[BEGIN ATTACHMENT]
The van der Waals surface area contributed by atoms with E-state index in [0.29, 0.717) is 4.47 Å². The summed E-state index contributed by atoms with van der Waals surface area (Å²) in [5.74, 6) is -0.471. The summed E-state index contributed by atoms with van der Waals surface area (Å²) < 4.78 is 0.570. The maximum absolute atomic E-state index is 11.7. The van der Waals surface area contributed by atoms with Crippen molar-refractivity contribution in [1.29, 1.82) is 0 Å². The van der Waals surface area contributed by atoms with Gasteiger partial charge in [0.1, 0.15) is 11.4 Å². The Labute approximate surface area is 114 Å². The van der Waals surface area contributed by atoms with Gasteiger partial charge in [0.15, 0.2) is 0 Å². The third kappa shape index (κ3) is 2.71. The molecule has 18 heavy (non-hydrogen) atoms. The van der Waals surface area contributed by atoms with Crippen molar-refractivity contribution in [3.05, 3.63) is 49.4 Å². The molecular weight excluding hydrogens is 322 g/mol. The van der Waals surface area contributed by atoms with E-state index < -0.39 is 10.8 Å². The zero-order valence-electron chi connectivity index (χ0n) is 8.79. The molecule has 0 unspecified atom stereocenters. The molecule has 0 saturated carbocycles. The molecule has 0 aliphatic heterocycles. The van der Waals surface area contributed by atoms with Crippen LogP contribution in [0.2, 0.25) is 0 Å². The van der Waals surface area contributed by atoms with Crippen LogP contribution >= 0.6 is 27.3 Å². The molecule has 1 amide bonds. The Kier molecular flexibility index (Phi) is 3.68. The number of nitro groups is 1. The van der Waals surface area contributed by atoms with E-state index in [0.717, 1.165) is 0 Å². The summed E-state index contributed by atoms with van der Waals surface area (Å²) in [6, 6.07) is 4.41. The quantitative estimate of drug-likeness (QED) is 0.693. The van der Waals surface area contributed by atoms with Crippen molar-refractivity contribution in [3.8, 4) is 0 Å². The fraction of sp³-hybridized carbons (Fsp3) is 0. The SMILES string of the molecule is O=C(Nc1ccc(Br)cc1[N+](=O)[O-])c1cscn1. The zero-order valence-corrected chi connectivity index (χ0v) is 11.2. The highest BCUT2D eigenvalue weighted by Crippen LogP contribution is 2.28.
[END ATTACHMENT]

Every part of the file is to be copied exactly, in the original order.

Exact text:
The van der Waals surface area contributed by atoms with E-state index in [0.29, 0.717) is 4.47 Å². The summed E-state index contributed by atoms with van der Waals surface area (Å²) in [5.74, 6) is -0.471. The summed E-state index contributed by atoms with van der Waals surface area (Å²) < 4.78 is 0.570. The maximum absolute atomic E-state index is 11.7. The van der Waals surface area contributed by atoms with Crippen molar-refractivity contribution in [1.29, 1.82) is 0 Å². The van der Waals surface area contributed by atoms with Gasteiger partial charge in [0.1, 0.15) is 11.4 Å². The Labute approximate surface area is 114 Å². The van der Waals surface area contributed by atoms with Gasteiger partial charge in [0.15, 0.2) is 0 Å². The third kappa shape index (κ3) is 2.71. The molecule has 18 heavy (non-hydrogen) atoms. The van der Waals surface area contributed by atoms with Crippen molar-refractivity contribution in [3.05, 3.63) is 49.4 Å². The molecular weight excluding hydrogens is 322 g/mol. The van der Waals surface area contributed by atoms with E-state index < -0.39 is 10.8 Å². The zero-order valence-electron chi connectivity index (χ0n) is 8.79. The molecule has 0 unspecified atom stereocenters. The molecule has 0 saturated carbocycles. The molecule has 0 aliphatic heterocycles. The van der Waals surface area contributed by atoms with Crippen LogP contribution in [0.2, 0.25) is 0 Å². The van der Waals surface area contributed by atoms with Crippen LogP contribution >= 0.6 is 27.3 Å². The molecule has 1 amide bonds. The Kier molecular flexibility index (Phi) is 3.68. The number of nitro groups is 1. The van der Waals surface area contributed by atoms with E-state index in [0.717, 1.165) is 0 Å². The summed E-state index contributed by atoms with van der Waals surface area (Å²) in [6, 6.07) is 4.41. The quantitative estimate of drug-likeness (QED) is 0.693. The van der Waals surface area contributed by atoms with Crippen molar-refractivity contribution in [3.8, 4) is 0 Å². The fraction of sp³-hybridized carbons (Fsp3) is 0. The SMILES string of the molecule is O=C(Nc1ccc(Br)cc1[N+](=O)[O-])c1cscn1. The zero-order valence-corrected chi connectivity index (χ0v) is 11.2. The highest BCUT2D eigenvalue weighted by Crippen LogP contribution is 2.28.